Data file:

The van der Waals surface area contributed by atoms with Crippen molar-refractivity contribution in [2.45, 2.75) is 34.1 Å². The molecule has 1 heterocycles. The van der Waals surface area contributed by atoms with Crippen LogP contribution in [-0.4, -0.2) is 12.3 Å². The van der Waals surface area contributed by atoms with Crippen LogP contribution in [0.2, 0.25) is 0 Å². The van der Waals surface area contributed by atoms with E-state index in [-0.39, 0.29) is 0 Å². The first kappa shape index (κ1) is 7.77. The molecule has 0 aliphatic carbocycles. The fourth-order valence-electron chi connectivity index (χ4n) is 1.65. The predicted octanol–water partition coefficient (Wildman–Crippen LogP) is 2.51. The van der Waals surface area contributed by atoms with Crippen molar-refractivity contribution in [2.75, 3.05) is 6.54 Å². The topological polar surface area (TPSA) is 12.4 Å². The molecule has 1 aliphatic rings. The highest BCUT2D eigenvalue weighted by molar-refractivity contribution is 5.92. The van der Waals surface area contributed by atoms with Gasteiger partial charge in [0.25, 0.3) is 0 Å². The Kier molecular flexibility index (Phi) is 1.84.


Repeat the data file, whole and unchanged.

The van der Waals surface area contributed by atoms with Crippen molar-refractivity contribution in [2.45, 2.75) is 34.1 Å². The molecule has 1 heterocycles. The van der Waals surface area contributed by atoms with Crippen LogP contribution in [-0.4, -0.2) is 12.3 Å². The van der Waals surface area contributed by atoms with Crippen LogP contribution in [0.2, 0.25) is 0 Å². The van der Waals surface area contributed by atoms with E-state index in [-0.39, 0.29) is 0 Å². The first kappa shape index (κ1) is 7.77. The molecule has 0 aliphatic carbocycles. The fourth-order valence-electron chi connectivity index (χ4n) is 1.65. The predicted octanol–water partition coefficient (Wildman–Crippen LogP) is 2.51. The van der Waals surface area contributed by atoms with Crippen molar-refractivity contribution in [2.75, 3.05) is 6.54 Å². The topological polar surface area (TPSA) is 12.4 Å². The molecule has 1 aliphatic rings. The highest BCUT2D eigenvalue weighted by molar-refractivity contribution is 5.92. The van der Waals surface area contributed by atoms with Gasteiger partial charge in [0.25, 0.3) is 0 Å². The Kier molecular flexibility index (Phi) is 1.84.